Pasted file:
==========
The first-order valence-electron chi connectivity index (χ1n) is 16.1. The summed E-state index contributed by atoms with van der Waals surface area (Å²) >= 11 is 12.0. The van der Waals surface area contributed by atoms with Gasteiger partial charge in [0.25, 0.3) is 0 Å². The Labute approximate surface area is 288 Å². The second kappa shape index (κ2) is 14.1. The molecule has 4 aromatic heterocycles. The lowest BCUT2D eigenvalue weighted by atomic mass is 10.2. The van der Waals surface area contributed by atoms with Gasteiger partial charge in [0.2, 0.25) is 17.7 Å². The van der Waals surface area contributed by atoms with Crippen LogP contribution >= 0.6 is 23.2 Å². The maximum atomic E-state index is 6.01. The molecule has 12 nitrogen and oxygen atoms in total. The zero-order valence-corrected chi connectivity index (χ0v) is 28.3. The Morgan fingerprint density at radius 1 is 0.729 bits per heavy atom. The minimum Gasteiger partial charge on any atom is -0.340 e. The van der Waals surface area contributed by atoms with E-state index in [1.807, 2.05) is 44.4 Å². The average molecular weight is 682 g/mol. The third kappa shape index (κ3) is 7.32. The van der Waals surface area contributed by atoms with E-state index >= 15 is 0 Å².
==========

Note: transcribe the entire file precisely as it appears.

The first-order valence-electron chi connectivity index (χ1n) is 16.1. The summed E-state index contributed by atoms with van der Waals surface area (Å²) >= 11 is 12.0. The van der Waals surface area contributed by atoms with Gasteiger partial charge in [0.25, 0.3) is 0 Å². The Labute approximate surface area is 288 Å². The second kappa shape index (κ2) is 14.1. The molecule has 4 aromatic heterocycles. The lowest BCUT2D eigenvalue weighted by atomic mass is 10.2. The van der Waals surface area contributed by atoms with Gasteiger partial charge in [0.2, 0.25) is 17.7 Å². The van der Waals surface area contributed by atoms with Crippen LogP contribution >= 0.6 is 23.2 Å². The maximum atomic E-state index is 6.01. The molecule has 12 nitrogen and oxygen atoms in total. The zero-order valence-corrected chi connectivity index (χ0v) is 28.3. The Morgan fingerprint density at radius 1 is 0.729 bits per heavy atom. The minimum Gasteiger partial charge on any atom is -0.340 e. The van der Waals surface area contributed by atoms with E-state index in [1.807, 2.05) is 44.4 Å². The average molecular weight is 682 g/mol. The third kappa shape index (κ3) is 7.32. The van der Waals surface area contributed by atoms with E-state index >= 15 is 0 Å².